I followed the recipe (3 cups flour to 1-1/4 cups of water) and the dough came out like batter. I don't see how I can possibly knead this!

I guess I need to add more flour. 

I weighed my flour: 4.5 oz = 1 cup.

intewig's picture

Hello! Thanks for the excellent recipe. I've tried it twice already, the third try is currently resting and about to be popped in the oven. Thought I'd share two tips:

1) My first batch was 2/3 plain flour 1/3 whole wheat. I reversed this the second time round. I found the whole wheat heavy versions very hard to pop! Seems like others have the same issue.

2)I live near the equator where it's hot and VERY humid. First two tries - dough was too wet and had to add a lot (almost 1/2 cup) more flour. Third try - I used only one cup water, and did away with the bread machine which I used the first two times. Even then it felt a teensy bit wet, so I added almost 1/8 - 1/4 cup flour. Dough looks and feels perfect! Instead of 90 minutes to double in size, it took 45 minutes or less!

garyhardy111's picture

Hi i have just become a member to thank you for this recepies, i have been making bread and kneading with my dough hook and mixer, i have now experienced the magic of hand kneeding and how much you can feel through the proccess you can tell when its ready, i have never been as exited as when my batch of pittas started to rise it was a goo day, thanks


swtgran's picture

I cut my pitas into 8 wedges, then split each wedge into 2 wedges.  I spread them on a cookie sheet and spray them with olive oil, or you could toss them in it, and bake them at 375 for about 5 minutes then I sprinkle them with a little, fine popcorn salt.  Sometimes it use sea salt and pepper and oregano.  Other times I sprinkle with a little curry.  The sky is the limit for seasoning.  I then put them back in the oven until slightly browned.  They crisp as they cool. 

Watch them closely at the end because they don't all get done at the same time.  Terry

flux's picture

Thanks for the recipe, after years of making these thus far this one has worked the best. I just need to remember adjust the water next time and have hummus on hand.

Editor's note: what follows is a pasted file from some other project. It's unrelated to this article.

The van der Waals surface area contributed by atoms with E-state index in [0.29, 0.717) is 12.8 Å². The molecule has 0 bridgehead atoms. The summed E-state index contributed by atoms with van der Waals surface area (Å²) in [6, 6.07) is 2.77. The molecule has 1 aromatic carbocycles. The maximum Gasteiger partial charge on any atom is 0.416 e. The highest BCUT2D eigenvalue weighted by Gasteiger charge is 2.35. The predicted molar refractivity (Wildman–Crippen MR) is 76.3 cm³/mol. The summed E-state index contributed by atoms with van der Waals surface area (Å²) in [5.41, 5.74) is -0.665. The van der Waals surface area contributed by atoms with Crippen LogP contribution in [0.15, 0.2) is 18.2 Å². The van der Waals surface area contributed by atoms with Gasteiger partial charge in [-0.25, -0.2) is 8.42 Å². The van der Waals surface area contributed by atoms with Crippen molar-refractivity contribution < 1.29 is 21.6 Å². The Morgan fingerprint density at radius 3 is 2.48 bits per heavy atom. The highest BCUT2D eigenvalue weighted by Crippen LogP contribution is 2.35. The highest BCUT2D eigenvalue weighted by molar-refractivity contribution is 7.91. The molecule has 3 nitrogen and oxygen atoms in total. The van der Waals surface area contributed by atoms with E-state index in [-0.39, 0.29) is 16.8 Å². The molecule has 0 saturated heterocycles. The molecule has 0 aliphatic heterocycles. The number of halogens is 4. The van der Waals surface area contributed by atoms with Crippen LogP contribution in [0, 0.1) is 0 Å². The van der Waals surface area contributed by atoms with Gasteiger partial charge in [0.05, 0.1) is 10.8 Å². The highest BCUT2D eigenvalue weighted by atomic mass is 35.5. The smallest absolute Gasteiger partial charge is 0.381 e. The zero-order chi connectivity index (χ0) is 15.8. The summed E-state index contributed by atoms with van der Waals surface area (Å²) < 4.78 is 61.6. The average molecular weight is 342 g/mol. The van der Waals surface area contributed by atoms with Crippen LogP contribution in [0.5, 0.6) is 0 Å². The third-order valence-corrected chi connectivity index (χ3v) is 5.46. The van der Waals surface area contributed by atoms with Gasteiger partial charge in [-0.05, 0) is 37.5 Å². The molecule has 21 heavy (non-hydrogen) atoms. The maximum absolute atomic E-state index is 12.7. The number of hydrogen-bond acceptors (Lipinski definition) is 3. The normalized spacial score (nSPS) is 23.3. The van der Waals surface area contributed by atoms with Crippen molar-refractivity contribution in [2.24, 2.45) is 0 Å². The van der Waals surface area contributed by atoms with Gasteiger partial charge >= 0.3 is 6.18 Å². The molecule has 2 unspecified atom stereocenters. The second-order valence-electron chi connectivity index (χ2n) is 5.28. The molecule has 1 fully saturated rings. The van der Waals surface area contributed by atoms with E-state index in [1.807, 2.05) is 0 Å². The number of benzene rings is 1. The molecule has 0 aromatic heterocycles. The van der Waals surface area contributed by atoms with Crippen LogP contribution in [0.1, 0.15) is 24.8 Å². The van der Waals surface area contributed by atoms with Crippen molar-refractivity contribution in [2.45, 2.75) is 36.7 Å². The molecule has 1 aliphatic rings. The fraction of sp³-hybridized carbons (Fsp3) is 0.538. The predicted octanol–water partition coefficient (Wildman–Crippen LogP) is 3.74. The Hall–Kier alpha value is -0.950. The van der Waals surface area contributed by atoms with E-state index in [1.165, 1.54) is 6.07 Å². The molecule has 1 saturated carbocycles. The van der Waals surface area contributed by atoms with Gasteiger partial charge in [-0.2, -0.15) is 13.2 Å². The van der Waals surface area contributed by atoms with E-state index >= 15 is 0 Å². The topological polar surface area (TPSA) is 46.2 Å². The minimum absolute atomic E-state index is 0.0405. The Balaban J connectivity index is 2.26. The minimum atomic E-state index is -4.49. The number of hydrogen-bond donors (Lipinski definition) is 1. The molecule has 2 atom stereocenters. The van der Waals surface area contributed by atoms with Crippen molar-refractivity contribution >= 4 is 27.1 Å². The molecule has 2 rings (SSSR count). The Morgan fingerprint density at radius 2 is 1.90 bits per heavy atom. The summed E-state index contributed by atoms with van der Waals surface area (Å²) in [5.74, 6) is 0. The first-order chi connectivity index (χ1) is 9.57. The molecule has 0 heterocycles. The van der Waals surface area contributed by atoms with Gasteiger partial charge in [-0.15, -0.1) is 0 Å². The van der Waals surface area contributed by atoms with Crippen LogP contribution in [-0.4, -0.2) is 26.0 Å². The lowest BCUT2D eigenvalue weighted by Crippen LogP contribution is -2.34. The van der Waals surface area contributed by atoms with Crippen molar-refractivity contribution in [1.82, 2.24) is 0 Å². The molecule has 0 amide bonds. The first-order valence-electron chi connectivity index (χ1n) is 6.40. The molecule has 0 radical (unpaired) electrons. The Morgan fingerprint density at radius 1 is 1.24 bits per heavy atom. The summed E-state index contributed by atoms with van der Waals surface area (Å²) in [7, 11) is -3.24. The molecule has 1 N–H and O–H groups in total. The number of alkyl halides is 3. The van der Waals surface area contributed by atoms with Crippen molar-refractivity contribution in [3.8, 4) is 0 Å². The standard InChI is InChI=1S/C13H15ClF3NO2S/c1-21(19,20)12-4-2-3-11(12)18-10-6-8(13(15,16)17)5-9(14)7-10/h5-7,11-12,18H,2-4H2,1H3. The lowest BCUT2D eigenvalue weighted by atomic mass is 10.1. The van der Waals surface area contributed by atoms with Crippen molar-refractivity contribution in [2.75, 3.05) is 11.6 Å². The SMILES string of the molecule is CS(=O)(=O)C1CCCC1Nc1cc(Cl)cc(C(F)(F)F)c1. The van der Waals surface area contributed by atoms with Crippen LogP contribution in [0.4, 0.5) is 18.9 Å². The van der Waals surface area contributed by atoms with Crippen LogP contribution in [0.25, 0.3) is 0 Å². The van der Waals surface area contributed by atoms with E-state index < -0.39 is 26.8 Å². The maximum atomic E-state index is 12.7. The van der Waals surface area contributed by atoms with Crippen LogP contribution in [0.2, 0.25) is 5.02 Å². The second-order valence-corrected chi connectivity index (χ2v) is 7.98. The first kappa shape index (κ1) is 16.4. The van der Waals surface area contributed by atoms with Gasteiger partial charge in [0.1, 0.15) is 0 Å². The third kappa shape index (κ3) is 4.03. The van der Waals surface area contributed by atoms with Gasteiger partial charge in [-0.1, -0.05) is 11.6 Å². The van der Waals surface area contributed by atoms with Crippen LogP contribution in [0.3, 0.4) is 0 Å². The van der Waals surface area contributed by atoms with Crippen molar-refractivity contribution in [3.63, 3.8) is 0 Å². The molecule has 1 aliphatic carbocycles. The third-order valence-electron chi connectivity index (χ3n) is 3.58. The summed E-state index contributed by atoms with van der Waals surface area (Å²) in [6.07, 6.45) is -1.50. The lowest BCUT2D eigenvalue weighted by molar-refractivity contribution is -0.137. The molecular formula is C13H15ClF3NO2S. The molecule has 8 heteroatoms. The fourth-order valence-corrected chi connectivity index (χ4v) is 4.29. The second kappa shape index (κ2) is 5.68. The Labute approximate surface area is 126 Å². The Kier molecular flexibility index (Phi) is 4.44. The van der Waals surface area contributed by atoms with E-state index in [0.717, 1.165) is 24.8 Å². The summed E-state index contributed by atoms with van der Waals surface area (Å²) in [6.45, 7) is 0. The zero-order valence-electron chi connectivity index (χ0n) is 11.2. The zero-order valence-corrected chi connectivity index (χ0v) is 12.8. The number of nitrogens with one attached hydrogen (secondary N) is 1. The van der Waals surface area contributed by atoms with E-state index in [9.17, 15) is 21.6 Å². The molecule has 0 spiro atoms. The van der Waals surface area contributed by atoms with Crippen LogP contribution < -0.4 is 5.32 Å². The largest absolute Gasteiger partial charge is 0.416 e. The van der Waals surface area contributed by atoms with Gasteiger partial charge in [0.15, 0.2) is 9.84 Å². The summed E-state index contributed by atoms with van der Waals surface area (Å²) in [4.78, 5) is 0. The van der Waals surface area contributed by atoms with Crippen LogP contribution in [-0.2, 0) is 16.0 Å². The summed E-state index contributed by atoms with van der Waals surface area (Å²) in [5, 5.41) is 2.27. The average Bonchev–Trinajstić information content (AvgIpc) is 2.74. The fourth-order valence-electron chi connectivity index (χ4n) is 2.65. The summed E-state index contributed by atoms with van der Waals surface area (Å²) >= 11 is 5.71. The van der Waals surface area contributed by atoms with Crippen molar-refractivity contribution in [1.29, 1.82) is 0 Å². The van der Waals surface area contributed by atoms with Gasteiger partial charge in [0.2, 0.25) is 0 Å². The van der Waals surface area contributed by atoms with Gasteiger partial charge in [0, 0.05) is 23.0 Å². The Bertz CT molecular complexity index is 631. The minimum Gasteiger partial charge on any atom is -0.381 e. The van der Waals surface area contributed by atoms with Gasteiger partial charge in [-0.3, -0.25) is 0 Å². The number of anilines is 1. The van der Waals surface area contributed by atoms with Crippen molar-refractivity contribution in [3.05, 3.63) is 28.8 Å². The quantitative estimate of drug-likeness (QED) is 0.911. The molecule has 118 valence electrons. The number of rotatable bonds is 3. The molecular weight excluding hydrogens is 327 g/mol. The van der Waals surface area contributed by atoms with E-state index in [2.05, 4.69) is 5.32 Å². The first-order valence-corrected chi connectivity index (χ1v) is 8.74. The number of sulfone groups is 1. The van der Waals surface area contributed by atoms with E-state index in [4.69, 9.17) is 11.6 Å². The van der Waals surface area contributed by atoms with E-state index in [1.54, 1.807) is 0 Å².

kolobezka's picture

Great tutorial! I tried pitas for the first time end they turn out wonderful!

But how do you manage that they flatten? Mine stays puffed up (as on the photo in the oven) and crispy.



MissMeshow's picture

As my pitas finish baking, I put them in a round casserole with a lid on it. This way they stay warm and moist and they deflate under the weight of eachother. Last time I made them I had to put them on a plate and covered them with a towel. They got crunchy :(

Berlin's picture

I used a 50/50 of whole wheat and all-purpose white flour mixture, and kept adding water to it.  The end result was  a bit denser than I wanted, but the taste is wonderful.  Love this web site and all the advice. 

kbd0716's picture

This bread is fantastic!  My kids could not stop raving about it!  It reminded us of naan almost more than pita, but sooo delicious!  We grilled on the outdoor grill with some chicken and it took our meal to new heights!  Super easy, great directions and pictures - thank you!

bf's picture

has anyone tried to make these gluten free? I'd like to make these for my wife who's missing having bread sort of things, and these might help. At least, they'll make a sandwitch of sorts for work lunches.

Thanks for any replys.


liesbeth345's picture

Thank you for this recipe! I will NEVER buy them from the store anymore. Everybody loved them last night. We ate them wit shoarma and garlic sauce....and all 24 were finished before I knew it. It's easy, it's fun, and very good. I coudn't find a pizza stone here so I use terracotta tiling instead and so far that works good as well! Thanks Liesbeth

hlieboff59's picture

I make this recipe for pita's too. It's excellent. I use all whole wheat flour to make it healthy. I use a pizza stone in which I use the lowest tray insert in the oven to cook on. What I was told is that try not to touch the pitas, because this will ruin them puffing up, like it's suppose to. What I do is I have a pizza peel and sprinkle corn meal on it and put dough on and with a roller flatten it out and trying to make it as round as possible. When ready for the oven, the corn meal helps slide it right onto the pizza peel. Cooks like in 4-6 minutes. I do not and refuse to buy pitas from the store anymore. I freeze them. They freeze well. I use them to have my once a week home made falafel sandwiches. If anybody is interested I have a great falafel recipe which I got from nice lady who cooks mediterranean food with recipes.

Moonlight's picture